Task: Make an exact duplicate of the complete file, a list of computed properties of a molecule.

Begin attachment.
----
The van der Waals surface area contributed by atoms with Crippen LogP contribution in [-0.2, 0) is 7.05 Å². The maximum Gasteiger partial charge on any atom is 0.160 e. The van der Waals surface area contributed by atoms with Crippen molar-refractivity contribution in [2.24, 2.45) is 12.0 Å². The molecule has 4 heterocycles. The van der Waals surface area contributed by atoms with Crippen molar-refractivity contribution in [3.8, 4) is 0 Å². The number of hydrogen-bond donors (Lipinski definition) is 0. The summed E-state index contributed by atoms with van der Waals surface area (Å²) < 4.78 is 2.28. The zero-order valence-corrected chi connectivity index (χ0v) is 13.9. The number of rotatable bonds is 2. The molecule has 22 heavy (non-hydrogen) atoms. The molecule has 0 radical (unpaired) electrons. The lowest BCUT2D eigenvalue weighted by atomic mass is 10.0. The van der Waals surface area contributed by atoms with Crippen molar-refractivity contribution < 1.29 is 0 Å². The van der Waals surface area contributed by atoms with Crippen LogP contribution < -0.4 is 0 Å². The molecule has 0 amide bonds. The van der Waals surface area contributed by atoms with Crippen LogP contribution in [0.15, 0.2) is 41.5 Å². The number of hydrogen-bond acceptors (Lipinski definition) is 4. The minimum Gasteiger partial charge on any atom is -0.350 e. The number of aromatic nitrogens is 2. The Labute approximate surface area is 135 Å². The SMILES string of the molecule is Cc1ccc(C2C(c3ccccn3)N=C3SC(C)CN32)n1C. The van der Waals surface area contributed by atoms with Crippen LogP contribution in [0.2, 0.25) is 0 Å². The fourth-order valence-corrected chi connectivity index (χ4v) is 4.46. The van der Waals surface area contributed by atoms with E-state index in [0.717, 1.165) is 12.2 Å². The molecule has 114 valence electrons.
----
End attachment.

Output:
The van der Waals surface area contributed by atoms with Crippen LogP contribution in [-0.2, 0) is 7.05 Å². The maximum Gasteiger partial charge on any atom is 0.160 e. The van der Waals surface area contributed by atoms with Crippen molar-refractivity contribution in [2.24, 2.45) is 12.0 Å². The molecule has 4 heterocycles. The van der Waals surface area contributed by atoms with Crippen molar-refractivity contribution in [3.8, 4) is 0 Å². The number of hydrogen-bond donors (Lipinski definition) is 0. The summed E-state index contributed by atoms with van der Waals surface area (Å²) < 4.78 is 2.28. The zero-order valence-corrected chi connectivity index (χ0v) is 13.9. The number of rotatable bonds is 2. The molecule has 22 heavy (non-hydrogen) atoms. The molecule has 0 radical (unpaired) electrons. The lowest BCUT2D eigenvalue weighted by atomic mass is 10.0. The van der Waals surface area contributed by atoms with Crippen molar-refractivity contribution < 1.29 is 0 Å². The van der Waals surface area contributed by atoms with Crippen LogP contribution < -0.4 is 0 Å². The molecule has 0 amide bonds. The van der Waals surface area contributed by atoms with Crippen LogP contribution in [0.15, 0.2) is 41.5 Å². The number of hydrogen-bond acceptors (Lipinski definition) is 4. The minimum Gasteiger partial charge on any atom is -0.350 e. The number of aromatic nitrogens is 2. The Labute approximate surface area is 135 Å². The SMILES string of the molecule is Cc1ccc(C2C(c3ccccn3)N=C3SC(C)CN32)n1C. The van der Waals surface area contributed by atoms with Crippen LogP contribution in [0.2, 0.25) is 0 Å². The fourth-order valence-corrected chi connectivity index (χ4v) is 4.46. The van der Waals surface area contributed by atoms with E-state index in [0.717, 1.165) is 12.2 Å². The molecule has 114 valence electrons.